How the Monitoring Lab collects data, analyzes impact to health, and generates insights

Tracking all available public media data, our monitoring systems provide real-time awareness of the health narratives trending across the country. This page is updated frequently as methodologies and data sources evolve.

Data sources and collection currently shows insights and data on conversations about four health topics: mental health, opioids, reproductive health, and vaccines. All topics are monitored in English, with the exception of vaccines, which is also monitored in Spanish. PGP's Monitoring Lab produces the dashboards and insights available through The Monitoring Lab operates continuously, monitoring discourse around the clock, year round. Analysts engage in real-time and longitudinal media monitoring, or social listening, to gauge public knowledge, attitudes, and behaviors related to health issues. Analysts use various software to gather available public media data, including Meta’s CrowdTangle platform and link checker, Quid, Talkwalker, Zignal Labs, Google Trends, Google Alerts, and others. The Monitoring Lab’s systems collect data in real time across multiple media sources, including millions of websites, social and digital media, video-sharing sites, online forums, and traditional media such as newspapers, magazines, and television.

Data is collected into monitoring platforms from keyword searches created by Monitoring Lab analysts. Each health topic that is covered by is the result of hundreds of keywords that are organized into complex Boolean search strings, or queries. Analysts update queries frequently to reflect the natural evolution of public discourse and to filter out irrelevant data. The information automatically collected, aggregated, and presented on health topic dashboards is from available public sources, meaning that they are accessible by anyone through a simple internet search. 

Much of public media data is not linked to a specific location; when insights do reference a geographic location, this determination is made by a combination of variables. For example, accounts may reference a location in their bio, or a conversation may make reference to a specific location. Analysts review data and adjust geographic filters manually to ensure location data is as accurate as possible. 

Given that dashboards do not present comparisons across states or regions, data is not normalized—meaning that analysts don’t attempt to standardize data in order to allow comparisons across areas. Raw numbers shown on dashboards are presented exactly as they are collected.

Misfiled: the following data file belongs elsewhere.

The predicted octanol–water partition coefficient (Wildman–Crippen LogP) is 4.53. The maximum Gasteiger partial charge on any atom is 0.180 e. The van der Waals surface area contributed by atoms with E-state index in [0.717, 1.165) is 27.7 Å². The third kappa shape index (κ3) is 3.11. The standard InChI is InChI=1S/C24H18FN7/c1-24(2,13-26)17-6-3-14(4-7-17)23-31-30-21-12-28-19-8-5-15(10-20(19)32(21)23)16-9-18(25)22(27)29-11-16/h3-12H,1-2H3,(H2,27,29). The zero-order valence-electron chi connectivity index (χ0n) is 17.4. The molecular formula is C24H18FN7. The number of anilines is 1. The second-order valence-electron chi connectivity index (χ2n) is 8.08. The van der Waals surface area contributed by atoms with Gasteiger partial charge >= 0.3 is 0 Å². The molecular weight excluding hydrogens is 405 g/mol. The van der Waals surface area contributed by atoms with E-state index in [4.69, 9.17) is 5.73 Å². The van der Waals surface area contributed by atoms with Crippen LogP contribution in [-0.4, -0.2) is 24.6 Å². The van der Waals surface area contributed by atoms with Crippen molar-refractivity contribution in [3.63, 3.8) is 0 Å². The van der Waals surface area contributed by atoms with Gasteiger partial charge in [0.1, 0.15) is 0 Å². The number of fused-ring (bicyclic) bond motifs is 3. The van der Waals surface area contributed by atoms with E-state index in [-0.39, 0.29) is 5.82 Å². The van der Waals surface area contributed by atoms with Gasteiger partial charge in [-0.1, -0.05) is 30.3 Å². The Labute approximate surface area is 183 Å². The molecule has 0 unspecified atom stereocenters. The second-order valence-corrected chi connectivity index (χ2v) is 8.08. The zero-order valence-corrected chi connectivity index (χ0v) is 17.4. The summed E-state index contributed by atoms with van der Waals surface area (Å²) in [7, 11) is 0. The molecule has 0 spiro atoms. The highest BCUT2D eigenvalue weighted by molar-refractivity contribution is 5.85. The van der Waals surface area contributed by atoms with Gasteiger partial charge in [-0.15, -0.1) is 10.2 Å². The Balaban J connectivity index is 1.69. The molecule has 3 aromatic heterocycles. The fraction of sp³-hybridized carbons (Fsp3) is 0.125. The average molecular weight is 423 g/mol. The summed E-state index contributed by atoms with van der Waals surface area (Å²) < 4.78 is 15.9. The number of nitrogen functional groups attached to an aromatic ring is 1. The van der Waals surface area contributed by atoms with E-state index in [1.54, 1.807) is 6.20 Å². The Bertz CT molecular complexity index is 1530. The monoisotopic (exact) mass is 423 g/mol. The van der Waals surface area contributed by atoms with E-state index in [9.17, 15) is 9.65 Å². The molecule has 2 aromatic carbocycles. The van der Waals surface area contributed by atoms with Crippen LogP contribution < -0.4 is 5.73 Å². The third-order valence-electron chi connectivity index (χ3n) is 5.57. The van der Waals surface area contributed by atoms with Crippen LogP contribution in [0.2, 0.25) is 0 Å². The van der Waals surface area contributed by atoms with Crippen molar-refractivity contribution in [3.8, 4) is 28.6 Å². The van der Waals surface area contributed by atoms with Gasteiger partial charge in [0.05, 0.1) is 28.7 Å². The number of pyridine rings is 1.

Process for analysis

Once data is collected, Monitoring Lab analysts identify conversation spikes and conversation themes. Conversation spikes refer to sudden and notable increases in the volume or intensity of discussions on a particular topic or event across various platforms. Recognizing when spikes in conversation are happening is crucial for understanding shifts in conversations and pinpointing the events responsible for these surges. Identifying conversation spikes is also valuable for staying up to date on events and trending narratives. Conversation spikes are identified by media monitoring software platforms via trend lines or alerts. When mapped over time, this data indicates whether narratives are emerging, persisting, or declining. 

Conversation themes are persistent, recurring, and overarching ideas or topics in conversation. Grasping the primary themes in conversations is essential for understanding the kinds of content that consistently steer and sustain discussions. To identify and quantify themes, data is organized into themes and categories through human coding and artificial intelligence such as natural language processing. Monitoring Lab analysts examine thousands of conversations to identify dominant conversation themes and the common words, phrases, and hashtags used in conversation within those themes. Lists of unique keywords are created for each theme throughout the coding process. Theme keywords are programmed into software that automatically tags mentions containing one of those keywords into a theme. Analysts engage in multiple rounds of theme generation, combining separate but related themes into larger themes and adding exclusion terms to reduce extraneous messages. This methodology can be referred to as theoretical coding in grounded theory. Data on the dashboards presents the top themes, and analysts create new themes over time depending on the fluctuations in conversation. Within conversation spikes and across narratives, analysts also use sentinel surveillance to identify and track influential voices driving conversations. Sentinel surveillance is an epidemiological method used to gather information on disease trends rather than individual case investigation. In other words, certain nodes in information networks play a larger role in promoting narratives than others. These nodes provide accurate signals that conversation shifts are occurring, reducing the need to examine more of the network.